(This article belongs to the Special Issue Tribological Performance of Artificial Joints)
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993 KiB  
Article
Influence of Temperature on the Frictional Properties of Water-Lubricated Surfaces
by Troels Røn and Seunghwan Lee
Lubricants 2014, 2(4), 177-192; https://doi.org/10.3390/lubricants2040177 - 15 Oct 2014
Cited by 9 | Viewed by 6199
Abstract
The influence of temperature on the lubricating properties of neat water for tribopairs with varying bulk elasticity moduli and surface hydrophilicity, namely hard-hydrophobic interface (h-HB), hard-hydrophilic interface (h-HL), soft-hydrophobic interface (s-HB), [...] Read more.
The influence of temperature on the lubricating properties of neat water for tribopairs with varying bulk elasticity moduli and surface hydrophilicity, namely hard-hydrophobic interface (h-HB), hard-hydrophilic interface (h-HL), soft-hydrophobic interface (s-HB), and soft-hydrophilic interface (s-HL), has been investigated. With increasing temperature, the coefficients of friction generally increased due to the decreasing viscosity of water. This change was more clearly manifested from soft interfaces for more feasible formation of lubricating films. Nevertheless, dominant lubrication mechanism appears to be boundary and mixed lubrication even for soft interfaces at all speeds (up to 1200 mm/s) and temperatures (1 to 90 °C) investigated. The results from this study are expected to provide a reference to explore the temperature-dependent tribological behavior of more complex aqueous lubricants, e.g., those involving various additives, for a variety of tribosystems. Full article
(This article belongs to the Special Issue Bio and Bio-Inspired Lubricants)
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2639 KiB  
Article
Windage Power Losses of Ordinary Gears: Different CFD Approaches Aimed to the Reduction of the Computational Effort
by Franco Concli, Carlo Gorla, Augusto Della Torre and Gianluca Montenegro
Lubricants 2014, 2(4), 162-176; https://doi.org/10.3390/lubricants2040162 - 15 Oct 2014
Cited by 44 | Viewed by 7299
Abstract
Efficiency improvement is one of the main challenges in all fields of design. The reduction of power losses is becoming a great concern also in the design of power transmissions. For this reason it is important to have specific models available in order [...] Read more.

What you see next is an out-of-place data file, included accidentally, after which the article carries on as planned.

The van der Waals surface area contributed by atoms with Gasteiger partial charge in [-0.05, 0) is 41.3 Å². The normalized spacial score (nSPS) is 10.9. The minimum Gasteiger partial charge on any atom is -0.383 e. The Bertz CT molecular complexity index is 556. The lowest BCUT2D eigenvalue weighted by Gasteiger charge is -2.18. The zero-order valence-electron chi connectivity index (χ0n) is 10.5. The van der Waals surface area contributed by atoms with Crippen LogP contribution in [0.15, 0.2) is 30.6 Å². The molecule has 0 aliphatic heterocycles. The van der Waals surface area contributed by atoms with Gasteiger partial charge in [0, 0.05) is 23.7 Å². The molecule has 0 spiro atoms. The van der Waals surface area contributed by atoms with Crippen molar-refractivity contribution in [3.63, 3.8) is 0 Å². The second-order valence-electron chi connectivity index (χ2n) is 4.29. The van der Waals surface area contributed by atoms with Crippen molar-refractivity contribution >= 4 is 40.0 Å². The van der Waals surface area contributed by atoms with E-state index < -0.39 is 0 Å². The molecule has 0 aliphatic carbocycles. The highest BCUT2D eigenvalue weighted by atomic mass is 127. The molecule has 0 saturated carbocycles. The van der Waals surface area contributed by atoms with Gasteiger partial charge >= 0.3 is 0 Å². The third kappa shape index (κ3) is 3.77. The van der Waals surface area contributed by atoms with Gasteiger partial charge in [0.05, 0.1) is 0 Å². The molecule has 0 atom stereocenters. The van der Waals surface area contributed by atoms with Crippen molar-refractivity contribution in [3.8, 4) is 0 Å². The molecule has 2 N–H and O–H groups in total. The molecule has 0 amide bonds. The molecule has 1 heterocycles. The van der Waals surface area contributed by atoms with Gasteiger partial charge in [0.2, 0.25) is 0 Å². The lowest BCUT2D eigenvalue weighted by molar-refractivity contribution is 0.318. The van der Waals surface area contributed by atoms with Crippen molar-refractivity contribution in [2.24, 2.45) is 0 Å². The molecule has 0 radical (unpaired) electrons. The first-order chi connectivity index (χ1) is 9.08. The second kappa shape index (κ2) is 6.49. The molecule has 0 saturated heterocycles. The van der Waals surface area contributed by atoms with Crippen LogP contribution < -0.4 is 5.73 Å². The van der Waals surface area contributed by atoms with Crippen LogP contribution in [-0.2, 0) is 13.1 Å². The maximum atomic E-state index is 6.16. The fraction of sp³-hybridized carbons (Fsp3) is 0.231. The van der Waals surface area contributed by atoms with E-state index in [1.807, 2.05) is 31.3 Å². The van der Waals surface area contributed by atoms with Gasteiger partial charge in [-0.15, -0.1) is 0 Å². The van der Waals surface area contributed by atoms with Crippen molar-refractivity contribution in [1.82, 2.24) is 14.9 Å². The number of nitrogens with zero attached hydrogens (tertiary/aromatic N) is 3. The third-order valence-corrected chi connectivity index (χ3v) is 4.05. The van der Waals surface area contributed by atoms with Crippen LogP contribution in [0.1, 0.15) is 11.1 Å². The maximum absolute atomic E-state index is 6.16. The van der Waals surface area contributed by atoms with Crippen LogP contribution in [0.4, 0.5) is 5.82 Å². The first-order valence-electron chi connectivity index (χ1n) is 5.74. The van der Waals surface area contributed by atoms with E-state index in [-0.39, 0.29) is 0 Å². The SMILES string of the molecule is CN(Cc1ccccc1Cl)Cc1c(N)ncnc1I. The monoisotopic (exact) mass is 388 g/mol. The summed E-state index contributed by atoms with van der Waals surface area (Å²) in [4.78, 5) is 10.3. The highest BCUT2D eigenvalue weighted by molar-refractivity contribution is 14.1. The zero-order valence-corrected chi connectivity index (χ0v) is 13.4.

Efficiency improvement is one of the main challenges in all fields of design. The reduction of power losses is becoming a great concern also in the design of power transmissions. For this reason it is important to have specific models available in order to quantify the power losses during the design stage. The power losses of a gear transmission can be subdivided into bearing losses, seal losses, meshing losses and hydraulic losses. Although literature provides models for the prediction of losses related to bearings or to gear meshing, for the calculations of the losses generated by the interaction with the lubricant, only few and simplified models are available. For this reason the authors recognize that a general purpose method is required in order to overcome this lack of fit and to improve the capability to predict the efficiency of gearboxes. Being able to compare different design solutions means being able to improve the efficiency, reduce the operating temperature and, consequently, improve the reliability of the system. In this paper, the windage losses generated by a single rotating gear have been studied exploiting different numerical approaches. The results obtained have been compared with measurements showing good agreement. Full article